Rarely have I seen a film that is this perfectly realised – the script, the direction, the performances, the production design – all are as good as they could possibly have been, and all serve to create the kind of masterpiece that happens once per generation when the multitude of strange, tempestuous elements that go towards creating a motion picture – the same elements that Joseph Losey in particular seems to have struggled with throughout his career – all find themselves arrayed in glorious alignment toward a common goal.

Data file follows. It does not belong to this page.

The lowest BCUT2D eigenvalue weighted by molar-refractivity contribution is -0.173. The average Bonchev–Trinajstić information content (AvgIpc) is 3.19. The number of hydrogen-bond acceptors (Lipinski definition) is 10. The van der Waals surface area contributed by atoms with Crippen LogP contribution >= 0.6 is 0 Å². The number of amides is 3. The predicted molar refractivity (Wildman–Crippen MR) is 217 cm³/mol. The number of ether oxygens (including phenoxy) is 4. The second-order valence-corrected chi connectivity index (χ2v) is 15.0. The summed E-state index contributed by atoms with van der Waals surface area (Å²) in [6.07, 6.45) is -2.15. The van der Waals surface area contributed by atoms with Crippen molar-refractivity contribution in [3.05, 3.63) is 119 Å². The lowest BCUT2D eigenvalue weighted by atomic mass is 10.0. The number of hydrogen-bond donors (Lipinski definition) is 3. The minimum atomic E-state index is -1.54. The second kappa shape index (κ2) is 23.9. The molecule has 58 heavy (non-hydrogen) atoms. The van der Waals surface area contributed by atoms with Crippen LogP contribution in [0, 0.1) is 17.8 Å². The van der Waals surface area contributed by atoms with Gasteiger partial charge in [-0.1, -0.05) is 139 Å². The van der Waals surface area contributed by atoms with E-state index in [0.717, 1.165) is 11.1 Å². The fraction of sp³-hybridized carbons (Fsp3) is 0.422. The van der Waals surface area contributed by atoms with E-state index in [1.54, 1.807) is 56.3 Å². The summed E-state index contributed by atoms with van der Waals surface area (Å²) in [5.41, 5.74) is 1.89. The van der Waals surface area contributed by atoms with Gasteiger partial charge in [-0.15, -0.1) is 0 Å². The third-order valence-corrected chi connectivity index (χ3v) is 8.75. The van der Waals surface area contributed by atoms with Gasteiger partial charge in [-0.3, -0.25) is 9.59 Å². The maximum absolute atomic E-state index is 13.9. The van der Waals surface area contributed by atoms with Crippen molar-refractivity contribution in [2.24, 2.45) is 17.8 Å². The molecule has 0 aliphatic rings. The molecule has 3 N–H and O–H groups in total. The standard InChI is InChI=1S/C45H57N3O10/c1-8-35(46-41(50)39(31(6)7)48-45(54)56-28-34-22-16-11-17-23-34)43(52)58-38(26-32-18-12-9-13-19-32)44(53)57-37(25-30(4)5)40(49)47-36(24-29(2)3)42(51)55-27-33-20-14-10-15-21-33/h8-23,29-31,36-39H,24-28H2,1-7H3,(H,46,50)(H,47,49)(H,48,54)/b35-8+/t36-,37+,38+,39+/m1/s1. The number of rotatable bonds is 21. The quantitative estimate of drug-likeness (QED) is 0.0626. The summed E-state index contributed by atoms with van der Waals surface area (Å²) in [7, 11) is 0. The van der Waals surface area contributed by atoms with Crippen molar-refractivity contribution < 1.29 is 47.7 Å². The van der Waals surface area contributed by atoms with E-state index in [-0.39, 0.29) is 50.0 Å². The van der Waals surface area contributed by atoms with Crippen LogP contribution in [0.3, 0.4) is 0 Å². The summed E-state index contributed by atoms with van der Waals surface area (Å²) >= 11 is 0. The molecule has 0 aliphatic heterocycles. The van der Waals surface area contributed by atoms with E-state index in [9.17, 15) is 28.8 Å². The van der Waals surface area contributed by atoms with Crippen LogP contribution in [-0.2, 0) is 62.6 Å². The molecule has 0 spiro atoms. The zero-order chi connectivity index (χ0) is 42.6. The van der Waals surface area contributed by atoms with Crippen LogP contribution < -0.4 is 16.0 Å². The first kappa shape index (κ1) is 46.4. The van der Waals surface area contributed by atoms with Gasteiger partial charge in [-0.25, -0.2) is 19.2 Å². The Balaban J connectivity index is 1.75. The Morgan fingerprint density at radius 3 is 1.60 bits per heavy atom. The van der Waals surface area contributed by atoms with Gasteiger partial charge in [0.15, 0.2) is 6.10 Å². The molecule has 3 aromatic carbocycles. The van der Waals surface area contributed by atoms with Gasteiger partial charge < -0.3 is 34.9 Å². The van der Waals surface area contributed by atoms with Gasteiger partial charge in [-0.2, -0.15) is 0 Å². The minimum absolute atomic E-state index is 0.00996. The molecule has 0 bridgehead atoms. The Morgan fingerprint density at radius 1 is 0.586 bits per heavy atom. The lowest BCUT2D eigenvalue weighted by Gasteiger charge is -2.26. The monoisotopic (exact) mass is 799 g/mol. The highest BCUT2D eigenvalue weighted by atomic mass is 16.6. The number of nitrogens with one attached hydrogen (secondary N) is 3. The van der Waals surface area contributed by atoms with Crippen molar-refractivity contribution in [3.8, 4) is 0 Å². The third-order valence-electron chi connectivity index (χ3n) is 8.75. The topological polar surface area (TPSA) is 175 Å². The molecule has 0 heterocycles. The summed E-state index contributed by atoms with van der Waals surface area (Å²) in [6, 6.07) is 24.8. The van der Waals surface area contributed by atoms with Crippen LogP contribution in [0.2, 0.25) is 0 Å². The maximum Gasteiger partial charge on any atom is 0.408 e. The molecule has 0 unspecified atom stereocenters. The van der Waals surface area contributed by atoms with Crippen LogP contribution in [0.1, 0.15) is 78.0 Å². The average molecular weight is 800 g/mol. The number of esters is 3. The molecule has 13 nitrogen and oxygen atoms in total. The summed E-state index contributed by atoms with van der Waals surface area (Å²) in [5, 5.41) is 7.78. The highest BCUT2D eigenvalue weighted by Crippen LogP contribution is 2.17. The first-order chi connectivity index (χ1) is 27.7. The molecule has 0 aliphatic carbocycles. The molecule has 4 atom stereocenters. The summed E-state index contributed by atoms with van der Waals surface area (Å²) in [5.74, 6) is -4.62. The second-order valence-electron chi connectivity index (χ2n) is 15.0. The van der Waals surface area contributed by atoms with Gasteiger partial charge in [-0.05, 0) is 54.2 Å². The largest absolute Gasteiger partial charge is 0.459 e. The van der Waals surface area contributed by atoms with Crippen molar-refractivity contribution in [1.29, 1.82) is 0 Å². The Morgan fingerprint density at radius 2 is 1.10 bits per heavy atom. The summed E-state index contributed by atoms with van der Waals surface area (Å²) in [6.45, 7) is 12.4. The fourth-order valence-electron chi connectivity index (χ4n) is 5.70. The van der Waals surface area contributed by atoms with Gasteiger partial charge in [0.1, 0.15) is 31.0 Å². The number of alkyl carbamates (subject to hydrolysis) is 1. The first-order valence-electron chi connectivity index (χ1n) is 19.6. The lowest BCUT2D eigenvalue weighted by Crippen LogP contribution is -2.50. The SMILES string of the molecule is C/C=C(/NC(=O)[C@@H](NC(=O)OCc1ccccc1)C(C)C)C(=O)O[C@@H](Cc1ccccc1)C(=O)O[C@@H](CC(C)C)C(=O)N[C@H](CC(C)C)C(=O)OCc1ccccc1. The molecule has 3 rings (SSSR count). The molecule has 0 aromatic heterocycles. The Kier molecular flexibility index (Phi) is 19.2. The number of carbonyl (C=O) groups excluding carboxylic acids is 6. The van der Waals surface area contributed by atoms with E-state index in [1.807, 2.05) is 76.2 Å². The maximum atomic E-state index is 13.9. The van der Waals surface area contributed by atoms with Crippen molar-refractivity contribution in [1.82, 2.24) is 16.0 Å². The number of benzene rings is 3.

My mum certainly remembers going to see ‘The Servant’ back in the day. Probably not in 1963, but at some stage. She recalls the film as being “chilling, absolutely chilling”, the vehemence of which conclusion surprised me. Because, well, yes, Dirk Bogarde’s astonishing against-type performance as Barrett, and the way he slowly transforms his character’s mannerisms and motivations, seeking to conceal his true face from the audience as much as from James Fox’s Tony, implicating us in the same kind of listless weakness he is seeking to exploit in his master… that is indeed chilling.